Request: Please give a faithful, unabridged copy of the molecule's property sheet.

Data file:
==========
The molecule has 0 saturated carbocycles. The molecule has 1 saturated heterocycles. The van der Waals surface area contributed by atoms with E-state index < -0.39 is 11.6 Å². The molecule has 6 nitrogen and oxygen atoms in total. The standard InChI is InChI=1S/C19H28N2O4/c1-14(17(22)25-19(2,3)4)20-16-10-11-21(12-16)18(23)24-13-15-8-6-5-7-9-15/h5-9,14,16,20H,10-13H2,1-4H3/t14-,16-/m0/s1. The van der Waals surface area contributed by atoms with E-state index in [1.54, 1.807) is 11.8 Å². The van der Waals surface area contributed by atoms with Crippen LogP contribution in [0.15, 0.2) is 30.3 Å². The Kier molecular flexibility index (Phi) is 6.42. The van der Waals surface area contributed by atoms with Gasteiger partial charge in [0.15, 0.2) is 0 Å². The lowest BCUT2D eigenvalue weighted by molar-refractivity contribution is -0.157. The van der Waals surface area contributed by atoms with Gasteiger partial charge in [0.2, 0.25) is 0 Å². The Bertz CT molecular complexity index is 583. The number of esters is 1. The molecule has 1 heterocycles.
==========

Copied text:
The molecule has 0 saturated carbocycles. The molecule has 1 saturated heterocycles. The van der Waals surface area contributed by atoms with E-state index < -0.39 is 11.6 Å². The molecule has 6 nitrogen and oxygen atoms in total. The standard InChI is InChI=1S/C19H28N2O4/c1-14(17(22)25-19(2,3)4)20-16-10-11-21(12-16)18(23)24-13-15-8-6-5-7-9-15/h5-9,14,16,20H,10-13H2,1-4H3/t14-,16-/m0/s1. The van der Waals surface area contributed by atoms with E-state index in [1.54, 1.807) is 11.8 Å². The van der Waals surface area contributed by atoms with Crippen LogP contribution in [0.15, 0.2) is 30.3 Å². The Kier molecular flexibility index (Phi) is 6.42. The van der Waals surface area contributed by atoms with Gasteiger partial charge in [0.15, 0.2) is 0 Å². The lowest BCUT2D eigenvalue weighted by molar-refractivity contribution is -0.157. The van der Waals surface area contributed by atoms with Gasteiger partial charge in [0.2, 0.25) is 0 Å². The Bertz CT molecular complexity index is 583. The number of esters is 1. The molecule has 1 heterocycles.